In Sister Maude, Rossetti explores a bitter relationship between two sisters whereas Mew explores a relationship between a husband and wife whose relationship is marred by the wife’s fear of men. Both poems have been written in the form of a dramatic monologue in order to explore the bitterness and frustration felt by the characters from their point of view.
Both Rossetti and Mew use the title of their poems to introduce the person with whom the narrator has a negative relationship. ‘The Farmer’s Bride’ immediately suggests that the wife is the cause of the negative relationship, whilst the word ‘bride’ suggests that the marriage has not been consummated. This immediately suggests a hole in their relationship and there is evidently a reason why they haven’t had sex. Rossetti uses the word ‘sister’ to suggest the relationship is a family one. However, unlike Mew, Rossetti also names the antagonist. This emphasizes the fact that, as sisters, the two may once have been close but because of Maude’s actions the relationship has crumbled. In ‘The Farmer’s Bride’ the anonymity of both characters highlights the fact that they were never close. The poem later informs us that the Farmer never bothered to court his wife– ‘More’s to do/ At harvest-time, than bide and woo.’ In this way, the farmer does not truly know his wife so she remains little more than just any woman.
Mew expands on the idea that the ‘farmer’s bride’ is just a woman by making the narrator is the active participant with the bride passive. An example of this is ‘We chased her.’ This shows that the husband has complete power over his wife and she is treated as though she is little more than his possession. This emphasizes the treatment of women at the time in which the poem was written, particularly in traditional rural communities. Not only is the wife a possession, she is also expected to perform the ‘womanly’ jobs, which include providing children and satisfying the farmer’s desires. This is the one job that she is unable to fulfil, yet it is the one thing that the farmer wants the most so in his eyes she is failing to fulfil her ‘purpose.’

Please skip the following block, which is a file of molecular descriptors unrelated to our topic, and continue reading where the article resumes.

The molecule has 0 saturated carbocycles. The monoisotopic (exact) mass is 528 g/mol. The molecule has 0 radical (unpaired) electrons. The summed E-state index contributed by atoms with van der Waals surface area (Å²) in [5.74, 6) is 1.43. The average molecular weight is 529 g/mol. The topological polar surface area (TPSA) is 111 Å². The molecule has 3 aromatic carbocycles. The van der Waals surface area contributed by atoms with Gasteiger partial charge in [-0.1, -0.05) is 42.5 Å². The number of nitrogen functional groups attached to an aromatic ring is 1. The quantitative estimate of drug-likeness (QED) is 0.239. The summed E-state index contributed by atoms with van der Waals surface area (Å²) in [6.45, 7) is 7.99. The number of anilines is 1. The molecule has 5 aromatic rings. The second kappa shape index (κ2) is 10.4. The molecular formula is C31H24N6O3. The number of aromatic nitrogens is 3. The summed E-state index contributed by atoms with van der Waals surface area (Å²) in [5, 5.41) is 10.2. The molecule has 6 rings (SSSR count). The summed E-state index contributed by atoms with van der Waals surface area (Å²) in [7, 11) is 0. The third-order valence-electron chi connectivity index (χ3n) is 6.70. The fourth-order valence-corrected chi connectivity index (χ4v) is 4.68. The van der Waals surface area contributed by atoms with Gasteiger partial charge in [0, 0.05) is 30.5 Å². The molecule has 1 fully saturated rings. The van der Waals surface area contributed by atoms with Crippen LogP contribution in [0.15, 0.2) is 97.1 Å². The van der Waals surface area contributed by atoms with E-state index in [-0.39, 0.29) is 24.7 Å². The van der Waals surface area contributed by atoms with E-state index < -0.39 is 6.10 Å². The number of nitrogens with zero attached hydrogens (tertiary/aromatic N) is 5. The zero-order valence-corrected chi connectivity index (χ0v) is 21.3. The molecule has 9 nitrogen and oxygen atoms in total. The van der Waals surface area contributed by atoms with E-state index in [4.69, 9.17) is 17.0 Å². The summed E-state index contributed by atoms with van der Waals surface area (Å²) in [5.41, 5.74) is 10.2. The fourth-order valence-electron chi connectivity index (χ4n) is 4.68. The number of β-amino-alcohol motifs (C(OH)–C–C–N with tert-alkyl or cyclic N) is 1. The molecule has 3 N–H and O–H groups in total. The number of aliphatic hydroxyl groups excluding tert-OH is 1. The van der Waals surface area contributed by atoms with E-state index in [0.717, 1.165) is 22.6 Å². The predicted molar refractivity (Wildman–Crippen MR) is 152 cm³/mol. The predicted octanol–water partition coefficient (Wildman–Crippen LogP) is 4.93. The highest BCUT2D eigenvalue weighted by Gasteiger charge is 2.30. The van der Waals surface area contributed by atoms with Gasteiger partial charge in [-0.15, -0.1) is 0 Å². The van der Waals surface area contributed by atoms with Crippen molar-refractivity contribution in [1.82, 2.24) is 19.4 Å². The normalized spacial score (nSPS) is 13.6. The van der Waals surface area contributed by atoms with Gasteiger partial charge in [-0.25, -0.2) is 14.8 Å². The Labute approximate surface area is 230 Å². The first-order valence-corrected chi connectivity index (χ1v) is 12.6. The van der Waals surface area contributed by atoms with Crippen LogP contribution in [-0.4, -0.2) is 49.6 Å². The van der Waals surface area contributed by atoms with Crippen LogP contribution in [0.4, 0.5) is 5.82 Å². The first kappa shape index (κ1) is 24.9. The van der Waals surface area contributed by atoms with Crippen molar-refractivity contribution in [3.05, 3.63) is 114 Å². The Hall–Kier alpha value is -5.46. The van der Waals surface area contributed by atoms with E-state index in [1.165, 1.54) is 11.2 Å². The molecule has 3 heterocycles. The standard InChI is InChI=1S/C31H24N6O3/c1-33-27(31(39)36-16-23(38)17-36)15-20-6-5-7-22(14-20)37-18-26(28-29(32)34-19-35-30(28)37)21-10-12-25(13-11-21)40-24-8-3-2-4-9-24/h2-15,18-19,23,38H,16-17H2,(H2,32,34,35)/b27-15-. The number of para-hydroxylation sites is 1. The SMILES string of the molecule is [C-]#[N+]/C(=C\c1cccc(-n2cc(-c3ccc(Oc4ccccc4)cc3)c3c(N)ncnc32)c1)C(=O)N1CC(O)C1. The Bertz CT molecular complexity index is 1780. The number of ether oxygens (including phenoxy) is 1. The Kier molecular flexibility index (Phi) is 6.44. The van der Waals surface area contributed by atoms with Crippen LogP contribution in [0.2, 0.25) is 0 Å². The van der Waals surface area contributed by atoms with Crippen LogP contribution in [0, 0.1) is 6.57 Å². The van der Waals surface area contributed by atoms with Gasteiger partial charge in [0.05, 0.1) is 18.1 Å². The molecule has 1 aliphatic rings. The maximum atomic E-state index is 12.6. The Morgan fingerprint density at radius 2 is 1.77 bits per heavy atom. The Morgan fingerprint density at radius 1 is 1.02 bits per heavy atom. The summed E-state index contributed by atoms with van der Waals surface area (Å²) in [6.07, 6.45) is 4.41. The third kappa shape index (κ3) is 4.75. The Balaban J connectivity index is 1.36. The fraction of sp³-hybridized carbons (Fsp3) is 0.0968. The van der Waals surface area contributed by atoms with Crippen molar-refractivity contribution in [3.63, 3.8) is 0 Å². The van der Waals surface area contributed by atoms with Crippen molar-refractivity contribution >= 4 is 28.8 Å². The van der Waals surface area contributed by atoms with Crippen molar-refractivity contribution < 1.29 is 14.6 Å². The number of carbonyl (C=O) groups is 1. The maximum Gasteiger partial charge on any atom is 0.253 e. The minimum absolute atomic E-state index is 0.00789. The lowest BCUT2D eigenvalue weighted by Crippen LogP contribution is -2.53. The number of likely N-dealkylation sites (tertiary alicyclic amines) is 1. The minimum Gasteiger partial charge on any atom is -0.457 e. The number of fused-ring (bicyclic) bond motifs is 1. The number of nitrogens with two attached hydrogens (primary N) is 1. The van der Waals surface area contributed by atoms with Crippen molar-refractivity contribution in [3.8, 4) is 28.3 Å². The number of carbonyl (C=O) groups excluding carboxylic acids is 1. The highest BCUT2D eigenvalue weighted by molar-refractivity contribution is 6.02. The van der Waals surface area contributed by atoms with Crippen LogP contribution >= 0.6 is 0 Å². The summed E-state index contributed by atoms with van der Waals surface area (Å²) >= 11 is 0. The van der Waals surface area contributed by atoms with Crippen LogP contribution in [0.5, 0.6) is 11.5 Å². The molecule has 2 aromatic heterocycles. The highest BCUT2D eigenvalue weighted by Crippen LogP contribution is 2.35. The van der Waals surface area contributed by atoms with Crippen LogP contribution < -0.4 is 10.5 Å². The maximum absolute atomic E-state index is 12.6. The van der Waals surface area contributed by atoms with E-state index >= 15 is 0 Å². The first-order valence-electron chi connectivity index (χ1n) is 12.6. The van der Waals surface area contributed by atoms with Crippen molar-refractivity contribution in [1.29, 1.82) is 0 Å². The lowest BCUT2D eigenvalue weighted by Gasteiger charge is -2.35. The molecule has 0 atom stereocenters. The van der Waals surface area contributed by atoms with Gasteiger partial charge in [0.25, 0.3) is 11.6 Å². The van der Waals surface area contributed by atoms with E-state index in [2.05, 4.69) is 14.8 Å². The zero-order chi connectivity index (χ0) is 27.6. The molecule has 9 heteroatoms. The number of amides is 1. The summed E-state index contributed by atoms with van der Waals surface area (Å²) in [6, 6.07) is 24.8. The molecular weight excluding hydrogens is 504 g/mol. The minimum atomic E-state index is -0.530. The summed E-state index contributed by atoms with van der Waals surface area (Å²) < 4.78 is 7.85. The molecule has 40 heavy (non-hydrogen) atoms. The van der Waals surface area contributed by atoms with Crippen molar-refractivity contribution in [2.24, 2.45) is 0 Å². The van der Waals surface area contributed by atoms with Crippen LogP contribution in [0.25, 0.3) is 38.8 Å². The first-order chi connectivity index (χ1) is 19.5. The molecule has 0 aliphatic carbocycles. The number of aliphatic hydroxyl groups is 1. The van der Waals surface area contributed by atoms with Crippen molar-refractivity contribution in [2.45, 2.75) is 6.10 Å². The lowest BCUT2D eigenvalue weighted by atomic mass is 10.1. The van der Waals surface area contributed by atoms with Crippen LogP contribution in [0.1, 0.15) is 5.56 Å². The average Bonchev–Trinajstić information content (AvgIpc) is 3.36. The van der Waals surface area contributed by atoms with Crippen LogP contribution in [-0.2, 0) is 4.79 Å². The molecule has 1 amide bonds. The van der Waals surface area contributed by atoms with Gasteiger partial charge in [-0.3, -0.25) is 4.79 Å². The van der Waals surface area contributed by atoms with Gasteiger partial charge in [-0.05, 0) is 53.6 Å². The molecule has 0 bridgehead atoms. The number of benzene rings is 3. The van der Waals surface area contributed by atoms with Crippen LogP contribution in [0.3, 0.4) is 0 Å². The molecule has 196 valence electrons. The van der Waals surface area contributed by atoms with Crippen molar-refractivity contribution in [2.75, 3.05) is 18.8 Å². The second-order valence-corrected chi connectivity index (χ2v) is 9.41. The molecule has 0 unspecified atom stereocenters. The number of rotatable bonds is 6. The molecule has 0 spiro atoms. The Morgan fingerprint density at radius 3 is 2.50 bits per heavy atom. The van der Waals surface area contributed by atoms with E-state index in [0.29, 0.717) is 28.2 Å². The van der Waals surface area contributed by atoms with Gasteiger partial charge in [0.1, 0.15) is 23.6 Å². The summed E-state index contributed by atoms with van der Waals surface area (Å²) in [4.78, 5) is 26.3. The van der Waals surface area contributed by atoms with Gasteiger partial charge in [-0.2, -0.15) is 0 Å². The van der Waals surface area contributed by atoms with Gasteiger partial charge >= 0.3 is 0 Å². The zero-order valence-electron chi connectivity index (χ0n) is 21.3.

In ‘Sister Maude,’ on the other hand, the narrator performs more of a passive role whilst Maude is the one who performs actions against her. For example, Sister Maude ‘lurked to spy and peer.’ This emphasizes that Maude was the one who betrayed her sister, and not the other way around. Furthermore the narrator suggests that Maude will receive her punishment in the afterlife: ‘But sister Maude shall get no sleep,/ Either early or late.’ She suggests that this…